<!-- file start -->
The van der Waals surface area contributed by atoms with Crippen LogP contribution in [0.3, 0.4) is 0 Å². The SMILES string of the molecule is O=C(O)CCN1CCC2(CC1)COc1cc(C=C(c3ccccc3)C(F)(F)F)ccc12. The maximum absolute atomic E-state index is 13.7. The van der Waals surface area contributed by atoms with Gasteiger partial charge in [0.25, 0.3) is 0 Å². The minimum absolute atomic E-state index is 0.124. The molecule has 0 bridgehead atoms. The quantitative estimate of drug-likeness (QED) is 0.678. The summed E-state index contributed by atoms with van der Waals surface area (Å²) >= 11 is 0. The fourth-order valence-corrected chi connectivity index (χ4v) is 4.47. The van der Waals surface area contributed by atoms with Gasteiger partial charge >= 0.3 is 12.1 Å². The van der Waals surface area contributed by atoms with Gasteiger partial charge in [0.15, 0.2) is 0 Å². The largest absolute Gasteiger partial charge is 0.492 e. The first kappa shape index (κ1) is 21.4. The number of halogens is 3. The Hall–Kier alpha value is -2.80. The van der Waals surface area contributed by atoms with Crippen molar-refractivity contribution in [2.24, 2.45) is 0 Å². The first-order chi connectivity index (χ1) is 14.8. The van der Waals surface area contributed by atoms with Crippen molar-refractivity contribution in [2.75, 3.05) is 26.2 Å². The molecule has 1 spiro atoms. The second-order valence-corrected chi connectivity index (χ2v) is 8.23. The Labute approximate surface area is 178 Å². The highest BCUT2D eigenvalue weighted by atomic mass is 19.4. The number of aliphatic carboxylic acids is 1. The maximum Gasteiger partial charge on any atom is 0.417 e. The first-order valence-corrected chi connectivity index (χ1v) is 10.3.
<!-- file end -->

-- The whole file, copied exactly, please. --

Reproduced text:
The van der Waals surface area contributed by atoms with Crippen LogP contribution in [0.3, 0.4) is 0 Å². The SMILES string of the molecule is O=C(O)CCN1CCC2(CC1)COc1cc(C=C(c3ccccc3)C(F)(F)F)ccc12. The maximum absolute atomic E-state index is 13.7. The van der Waals surface area contributed by atoms with Gasteiger partial charge in [0.25, 0.3) is 0 Å². The minimum absolute atomic E-state index is 0.124. The molecule has 0 bridgehead atoms. The quantitative estimate of drug-likeness (QED) is 0.678. The summed E-state index contributed by atoms with van der Waals surface area (Å²) >= 11 is 0. The fourth-order valence-corrected chi connectivity index (χ4v) is 4.47. The van der Waals surface area contributed by atoms with Gasteiger partial charge >= 0.3 is 12.1 Å². The van der Waals surface area contributed by atoms with Gasteiger partial charge in [0.15, 0.2) is 0 Å². The largest absolute Gasteiger partial charge is 0.492 e. The first kappa shape index (κ1) is 21.4. The number of halogens is 3. The Hall–Kier alpha value is -2.80. The van der Waals surface area contributed by atoms with Crippen molar-refractivity contribution in [2.24, 2.45) is 0 Å². The first-order chi connectivity index (χ1) is 14.8. The van der Waals surface area contributed by atoms with Crippen molar-refractivity contribution in [2.75, 3.05) is 26.2 Å². The molecule has 1 spiro atoms. The second-order valence-corrected chi connectivity index (χ2v) is 8.23. The Labute approximate surface area is 178 Å². The highest BCUT2D eigenvalue weighted by atomic mass is 19.4. The number of aliphatic carboxylic acids is 1. The maximum Gasteiger partial charge on any atom is 0.417 e. The first-order valence-corrected chi connectivity index (χ1v) is 10.3.